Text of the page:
Re: "I'd like to see more info about nursing an older baby and the issues with pumping for an older baby. Anecdotally, it seems that many of us still breastfeeding and pumping start having pumping problems around 9 months." --mommyme
A baby's breastfeeding needs definitely evolve over time, and certainly change as solid foods become part of the daily routine. If you're pumping because you are going to be away from your baby, you'll need to do a couple of things. First, build up a supply of milk so that the baby will have enough for the number of feedings you'll miss. Second, bring your pump with you when you are away from the baby. You'll want to pump at the same times the baby would be eating in order to maintain your milk supply.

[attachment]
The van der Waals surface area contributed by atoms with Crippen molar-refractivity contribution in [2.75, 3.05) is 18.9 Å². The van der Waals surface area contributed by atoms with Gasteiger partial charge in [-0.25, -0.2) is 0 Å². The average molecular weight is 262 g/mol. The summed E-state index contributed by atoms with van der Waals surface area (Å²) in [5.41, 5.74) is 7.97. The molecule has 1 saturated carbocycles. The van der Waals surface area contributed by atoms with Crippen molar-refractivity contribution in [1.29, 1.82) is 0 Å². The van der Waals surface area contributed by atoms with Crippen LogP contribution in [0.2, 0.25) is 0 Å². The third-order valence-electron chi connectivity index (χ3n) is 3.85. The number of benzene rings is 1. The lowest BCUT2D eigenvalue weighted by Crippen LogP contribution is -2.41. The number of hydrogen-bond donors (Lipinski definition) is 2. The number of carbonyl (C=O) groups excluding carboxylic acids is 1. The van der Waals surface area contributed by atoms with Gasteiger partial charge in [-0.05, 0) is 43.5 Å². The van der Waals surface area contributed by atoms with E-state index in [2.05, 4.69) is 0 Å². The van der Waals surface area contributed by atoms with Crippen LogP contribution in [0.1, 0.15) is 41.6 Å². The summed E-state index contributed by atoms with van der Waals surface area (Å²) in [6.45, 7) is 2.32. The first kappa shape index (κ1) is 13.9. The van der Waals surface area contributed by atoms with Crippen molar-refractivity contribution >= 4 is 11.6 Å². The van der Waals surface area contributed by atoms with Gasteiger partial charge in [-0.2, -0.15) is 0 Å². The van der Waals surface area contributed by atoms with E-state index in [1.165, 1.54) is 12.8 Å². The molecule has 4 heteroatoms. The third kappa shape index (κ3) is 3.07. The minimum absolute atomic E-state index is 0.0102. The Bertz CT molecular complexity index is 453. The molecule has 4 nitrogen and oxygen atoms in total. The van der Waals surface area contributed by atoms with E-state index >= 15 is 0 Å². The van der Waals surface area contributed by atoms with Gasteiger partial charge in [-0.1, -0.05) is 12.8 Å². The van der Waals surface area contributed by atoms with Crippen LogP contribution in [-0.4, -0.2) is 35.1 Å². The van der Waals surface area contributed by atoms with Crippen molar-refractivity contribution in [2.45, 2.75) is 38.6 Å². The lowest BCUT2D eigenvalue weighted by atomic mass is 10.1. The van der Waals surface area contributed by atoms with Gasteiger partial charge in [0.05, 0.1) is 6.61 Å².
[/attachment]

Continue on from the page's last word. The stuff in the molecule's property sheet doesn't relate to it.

The American Academy of Pediatrics recommends that moms give infants only breast milk for the first six months after the baby is born. That means no formula, water, juice or solid foods. The AAP also suggests that mothers breastfeed (in addition to feeding the baby solid foods) until the baby is at least one year old. And many moms continue to breastfeed as their kids become toddlers. The World Health Organization recommends breastfeeding, in addition to solids, for two years.